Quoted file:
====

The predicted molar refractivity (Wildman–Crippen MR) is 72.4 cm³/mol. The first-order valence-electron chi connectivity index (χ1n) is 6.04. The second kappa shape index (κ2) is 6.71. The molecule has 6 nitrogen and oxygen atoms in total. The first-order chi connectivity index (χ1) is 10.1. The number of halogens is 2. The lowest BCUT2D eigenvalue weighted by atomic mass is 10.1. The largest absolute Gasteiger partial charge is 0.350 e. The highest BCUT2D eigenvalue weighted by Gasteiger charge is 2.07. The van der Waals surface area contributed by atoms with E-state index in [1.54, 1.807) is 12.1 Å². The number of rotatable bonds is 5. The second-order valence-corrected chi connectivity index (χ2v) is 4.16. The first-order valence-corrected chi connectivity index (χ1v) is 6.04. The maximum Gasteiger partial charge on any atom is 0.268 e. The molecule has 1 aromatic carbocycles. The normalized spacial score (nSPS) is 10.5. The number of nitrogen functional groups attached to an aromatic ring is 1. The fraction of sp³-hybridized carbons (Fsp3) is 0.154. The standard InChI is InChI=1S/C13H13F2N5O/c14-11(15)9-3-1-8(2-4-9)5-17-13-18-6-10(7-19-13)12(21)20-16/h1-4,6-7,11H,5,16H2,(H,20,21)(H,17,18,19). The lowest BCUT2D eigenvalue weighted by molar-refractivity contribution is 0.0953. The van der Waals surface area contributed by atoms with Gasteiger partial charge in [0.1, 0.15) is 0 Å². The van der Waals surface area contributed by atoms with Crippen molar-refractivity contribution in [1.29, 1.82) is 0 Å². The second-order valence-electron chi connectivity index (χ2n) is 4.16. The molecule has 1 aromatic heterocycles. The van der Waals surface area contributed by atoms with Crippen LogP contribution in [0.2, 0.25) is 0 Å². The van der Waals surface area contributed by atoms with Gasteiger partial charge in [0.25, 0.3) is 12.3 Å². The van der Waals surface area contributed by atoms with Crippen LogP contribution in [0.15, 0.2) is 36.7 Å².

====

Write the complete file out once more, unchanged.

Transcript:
The predicted molar refractivity (Wildman–Crippen MR) is 72.4 cm³/mol. The first-order valence-electron chi connectivity index (χ1n) is 6.04. The second kappa shape index (κ2) is 6.71. The molecule has 6 nitrogen and oxygen atoms in total. The first-order chi connectivity index (χ1) is 10.1. The number of halogens is 2. The lowest BCUT2D eigenvalue weighted by atomic mass is 10.1. The largest absolute Gasteiger partial charge is 0.350 e. The highest BCUT2D eigenvalue weighted by Gasteiger charge is 2.07. The van der Waals surface area contributed by atoms with E-state index in [1.54, 1.807) is 12.1 Å². The number of rotatable bonds is 5. The second-order valence-corrected chi connectivity index (χ2v) is 4.16. The first-order valence-corrected chi connectivity index (χ1v) is 6.04. The maximum Gasteiger partial charge on any atom is 0.268 e. The molecule has 1 aromatic carbocycles. The normalized spacial score (nSPS) is 10.5. The number of nitrogen functional groups attached to an aromatic ring is 1. The fraction of sp³-hybridized carbons (Fsp3) is 0.154. The standard InChI is InChI=1S/C13H13F2N5O/c14-11(15)9-3-1-8(2-4-9)5-17-13-18-6-10(7-19-13)12(21)20-16/h1-4,6-7,11H,5,16H2,(H,20,21)(H,17,18,19). The lowest BCUT2D eigenvalue weighted by molar-refractivity contribution is 0.0953. The van der Waals surface area contributed by atoms with Gasteiger partial charge in [0.1, 0.15) is 0 Å². The van der Waals surface area contributed by atoms with Crippen molar-refractivity contribution in [1.29, 1.82) is 0 Å². The second-order valence-electron chi connectivity index (χ2n) is 4.16. The molecule has 1 aromatic heterocycles. The van der Waals surface area contributed by atoms with Crippen LogP contribution in [0.2, 0.25) is 0 Å². The van der Waals surface area contributed by atoms with Gasteiger partial charge in [0.25, 0.3) is 12.3 Å². The van der Waals surface area contributed by atoms with Crippen LogP contribution in [0.15, 0.2) is 36.7 Å².